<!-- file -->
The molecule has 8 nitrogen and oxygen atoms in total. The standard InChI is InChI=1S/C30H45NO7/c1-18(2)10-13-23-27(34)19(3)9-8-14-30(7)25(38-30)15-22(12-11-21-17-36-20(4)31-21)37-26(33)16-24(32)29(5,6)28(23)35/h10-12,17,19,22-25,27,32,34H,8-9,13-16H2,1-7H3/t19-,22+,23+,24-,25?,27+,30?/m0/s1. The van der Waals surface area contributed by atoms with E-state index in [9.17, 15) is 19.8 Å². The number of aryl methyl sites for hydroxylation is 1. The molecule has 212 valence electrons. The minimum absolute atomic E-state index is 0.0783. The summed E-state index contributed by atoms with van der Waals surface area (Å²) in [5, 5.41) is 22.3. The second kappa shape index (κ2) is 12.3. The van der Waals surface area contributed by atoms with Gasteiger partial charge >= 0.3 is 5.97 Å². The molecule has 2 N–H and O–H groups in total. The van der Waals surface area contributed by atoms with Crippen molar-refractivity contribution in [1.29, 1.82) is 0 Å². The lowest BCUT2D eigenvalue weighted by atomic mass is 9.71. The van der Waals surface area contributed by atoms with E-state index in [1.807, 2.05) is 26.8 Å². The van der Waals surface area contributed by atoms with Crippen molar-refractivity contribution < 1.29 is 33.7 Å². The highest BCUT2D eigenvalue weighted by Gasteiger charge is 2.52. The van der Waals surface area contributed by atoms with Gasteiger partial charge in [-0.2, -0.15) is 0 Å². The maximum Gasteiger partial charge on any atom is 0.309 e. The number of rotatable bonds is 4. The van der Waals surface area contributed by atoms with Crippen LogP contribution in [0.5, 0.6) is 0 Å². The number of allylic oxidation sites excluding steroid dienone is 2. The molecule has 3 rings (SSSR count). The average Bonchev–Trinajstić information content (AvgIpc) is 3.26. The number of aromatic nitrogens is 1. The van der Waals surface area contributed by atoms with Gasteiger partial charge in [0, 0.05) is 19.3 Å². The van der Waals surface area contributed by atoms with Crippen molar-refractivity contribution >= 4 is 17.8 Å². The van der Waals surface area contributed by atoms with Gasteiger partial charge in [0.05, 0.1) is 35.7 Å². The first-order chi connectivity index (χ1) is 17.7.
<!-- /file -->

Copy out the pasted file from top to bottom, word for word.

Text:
The molecule has 8 nitrogen and oxygen atoms in total. The standard InChI is InChI=1S/C30H45NO7/c1-18(2)10-13-23-27(34)19(3)9-8-14-30(7)25(38-30)15-22(12-11-21-17-36-20(4)31-21)37-26(33)16-24(32)29(5,6)28(23)35/h10-12,17,19,22-25,27,32,34H,8-9,13-16H2,1-7H3/t19-,22+,23+,24-,25?,27+,30?/m0/s1. The van der Waals surface area contributed by atoms with E-state index in [9.17, 15) is 19.8 Å². The number of aryl methyl sites for hydroxylation is 1. The molecule has 212 valence electrons. The minimum absolute atomic E-state index is 0.0783. The summed E-state index contributed by atoms with van der Waals surface area (Å²) in [5, 5.41) is 22.3. The second kappa shape index (κ2) is 12.3. The van der Waals surface area contributed by atoms with Gasteiger partial charge >= 0.3 is 5.97 Å². The molecule has 2 N–H and O–H groups in total. The van der Waals surface area contributed by atoms with Crippen molar-refractivity contribution in [1.29, 1.82) is 0 Å². The lowest BCUT2D eigenvalue weighted by atomic mass is 9.71. The van der Waals surface area contributed by atoms with E-state index in [1.807, 2.05) is 26.8 Å². The van der Waals surface area contributed by atoms with Crippen molar-refractivity contribution < 1.29 is 33.7 Å². The highest BCUT2D eigenvalue weighted by Gasteiger charge is 2.52. The van der Waals surface area contributed by atoms with Gasteiger partial charge in [-0.2, -0.15) is 0 Å². The maximum Gasteiger partial charge on any atom is 0.309 e. The number of rotatable bonds is 4. The van der Waals surface area contributed by atoms with Crippen LogP contribution in [0.5, 0.6) is 0 Å². The number of allylic oxidation sites excluding steroid dienone is 2. The molecule has 3 rings (SSSR count). The average Bonchev–Trinajstić information content (AvgIpc) is 3.26. The number of aromatic nitrogens is 1. The van der Waals surface area contributed by atoms with Gasteiger partial charge in [0, 0.05) is 19.3 Å². The van der Waals surface area contributed by atoms with Crippen molar-refractivity contribution >= 4 is 17.8 Å². The van der Waals surface area contributed by atoms with Gasteiger partial charge in [0.05, 0.1) is 35.7 Å². The first-order chi connectivity index (χ1) is 17.7.